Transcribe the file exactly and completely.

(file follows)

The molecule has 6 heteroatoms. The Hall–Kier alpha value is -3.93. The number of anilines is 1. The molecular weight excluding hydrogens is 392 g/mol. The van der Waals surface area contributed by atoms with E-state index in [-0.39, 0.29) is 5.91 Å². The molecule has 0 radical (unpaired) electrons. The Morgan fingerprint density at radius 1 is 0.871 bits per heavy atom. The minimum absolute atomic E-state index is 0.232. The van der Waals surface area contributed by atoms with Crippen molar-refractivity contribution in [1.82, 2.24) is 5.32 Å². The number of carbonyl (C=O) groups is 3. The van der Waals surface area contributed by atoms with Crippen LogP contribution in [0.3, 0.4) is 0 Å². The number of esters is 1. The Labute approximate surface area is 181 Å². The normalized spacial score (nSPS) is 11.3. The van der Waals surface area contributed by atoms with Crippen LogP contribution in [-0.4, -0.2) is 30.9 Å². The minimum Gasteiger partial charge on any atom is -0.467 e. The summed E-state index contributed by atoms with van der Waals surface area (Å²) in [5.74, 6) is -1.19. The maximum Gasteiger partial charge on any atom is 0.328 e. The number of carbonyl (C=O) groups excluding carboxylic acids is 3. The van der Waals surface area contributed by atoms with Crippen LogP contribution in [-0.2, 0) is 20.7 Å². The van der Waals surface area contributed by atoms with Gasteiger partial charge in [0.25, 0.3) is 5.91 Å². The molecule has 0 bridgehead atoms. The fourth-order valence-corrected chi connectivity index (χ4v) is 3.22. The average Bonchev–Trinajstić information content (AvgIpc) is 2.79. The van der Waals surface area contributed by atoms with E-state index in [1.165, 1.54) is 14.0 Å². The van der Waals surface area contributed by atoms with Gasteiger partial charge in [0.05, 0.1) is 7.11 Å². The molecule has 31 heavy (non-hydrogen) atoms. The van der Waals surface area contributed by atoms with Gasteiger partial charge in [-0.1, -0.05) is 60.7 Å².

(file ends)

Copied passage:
The molecule has 6 heteroatoms. The Hall–Kier alpha value is -3.93. The number of anilines is 1. The molecular weight excluding hydrogens is 392 g/mol. The van der Waals surface area contributed by atoms with E-state index in [-0.39, 0.29) is 5.91 Å². The molecule has 0 radical (unpaired) electrons. The Morgan fingerprint density at radius 1 is 0.871 bits per heavy atom. The minimum absolute atomic E-state index is 0.232. The van der Waals surface area contributed by atoms with Crippen molar-refractivity contribution in [1.82, 2.24) is 5.32 Å². The number of carbonyl (C=O) groups is 3. The van der Waals surface area contributed by atoms with Crippen LogP contribution in [0.3, 0.4) is 0 Å². The number of esters is 1. The Labute approximate surface area is 181 Å². The normalized spacial score (nSPS) is 11.3. The van der Waals surface area contributed by atoms with Crippen LogP contribution in [-0.4, -0.2) is 30.9 Å². The minimum Gasteiger partial charge on any atom is -0.467 e. The summed E-state index contributed by atoms with van der Waals surface area (Å²) in [5.74, 6) is -1.19. The maximum Gasteiger partial charge on any atom is 0.328 e. The number of carbonyl (C=O) groups excluding carboxylic acids is 3. The van der Waals surface area contributed by atoms with Crippen LogP contribution in [-0.2, 0) is 20.7 Å². The van der Waals surface area contributed by atoms with Gasteiger partial charge in [0.25, 0.3) is 5.91 Å². The molecule has 0 bridgehead atoms. The fourth-order valence-corrected chi connectivity index (χ4v) is 3.22. The average Bonchev–Trinajstić information content (AvgIpc) is 2.79. The van der Waals surface area contributed by atoms with E-state index in [1.165, 1.54) is 14.0 Å². The van der Waals surface area contributed by atoms with Gasteiger partial charge in [0.05, 0.1) is 7.11 Å². The molecule has 31 heavy (non-hydrogen) atoms. The van der Waals surface area contributed by atoms with Gasteiger partial charge in [-0.1, -0.05) is 60.7 Å².